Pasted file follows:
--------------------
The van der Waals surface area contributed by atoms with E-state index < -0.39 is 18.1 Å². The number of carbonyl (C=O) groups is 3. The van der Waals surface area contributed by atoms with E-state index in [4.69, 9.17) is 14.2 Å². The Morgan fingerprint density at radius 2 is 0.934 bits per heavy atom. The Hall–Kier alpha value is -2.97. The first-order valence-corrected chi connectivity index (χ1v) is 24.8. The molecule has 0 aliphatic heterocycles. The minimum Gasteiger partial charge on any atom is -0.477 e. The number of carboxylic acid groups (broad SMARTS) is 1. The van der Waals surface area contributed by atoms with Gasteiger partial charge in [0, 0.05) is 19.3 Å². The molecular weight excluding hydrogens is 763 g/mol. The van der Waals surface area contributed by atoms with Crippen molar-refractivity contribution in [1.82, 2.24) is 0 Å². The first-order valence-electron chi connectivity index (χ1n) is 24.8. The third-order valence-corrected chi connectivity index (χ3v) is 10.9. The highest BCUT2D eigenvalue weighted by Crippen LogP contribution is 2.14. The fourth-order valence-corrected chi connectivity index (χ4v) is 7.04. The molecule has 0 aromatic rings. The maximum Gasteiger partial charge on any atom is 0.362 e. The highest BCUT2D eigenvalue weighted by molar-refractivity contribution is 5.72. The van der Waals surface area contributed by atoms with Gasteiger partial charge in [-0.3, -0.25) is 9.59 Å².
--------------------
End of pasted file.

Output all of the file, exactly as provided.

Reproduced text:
The van der Waals surface area contributed by atoms with E-state index < -0.39 is 18.1 Å². The number of carbonyl (C=O) groups is 3. The van der Waals surface area contributed by atoms with E-state index in [4.69, 9.17) is 14.2 Å². The Morgan fingerprint density at radius 2 is 0.934 bits per heavy atom. The Hall–Kier alpha value is -2.97. The first-order valence-corrected chi connectivity index (χ1v) is 24.8. The molecule has 0 aliphatic heterocycles. The minimum Gasteiger partial charge on any atom is -0.477 e. The number of carboxylic acid groups (broad SMARTS) is 1. The van der Waals surface area contributed by atoms with Gasteiger partial charge in [0, 0.05) is 19.3 Å². The molecular weight excluding hydrogens is 763 g/mol. The van der Waals surface area contributed by atoms with Crippen molar-refractivity contribution in [1.82, 2.24) is 0 Å². The first-order valence-electron chi connectivity index (χ1n) is 24.8. The third-order valence-corrected chi connectivity index (χ3v) is 10.9. The highest BCUT2D eigenvalue weighted by Crippen LogP contribution is 2.14. The fourth-order valence-corrected chi connectivity index (χ4v) is 7.04. The molecule has 0 aromatic rings. The maximum Gasteiger partial charge on any atom is 0.362 e. The highest BCUT2D eigenvalue weighted by molar-refractivity contribution is 5.72. The van der Waals surface area contributed by atoms with Gasteiger partial charge in [-0.3, -0.25) is 9.59 Å².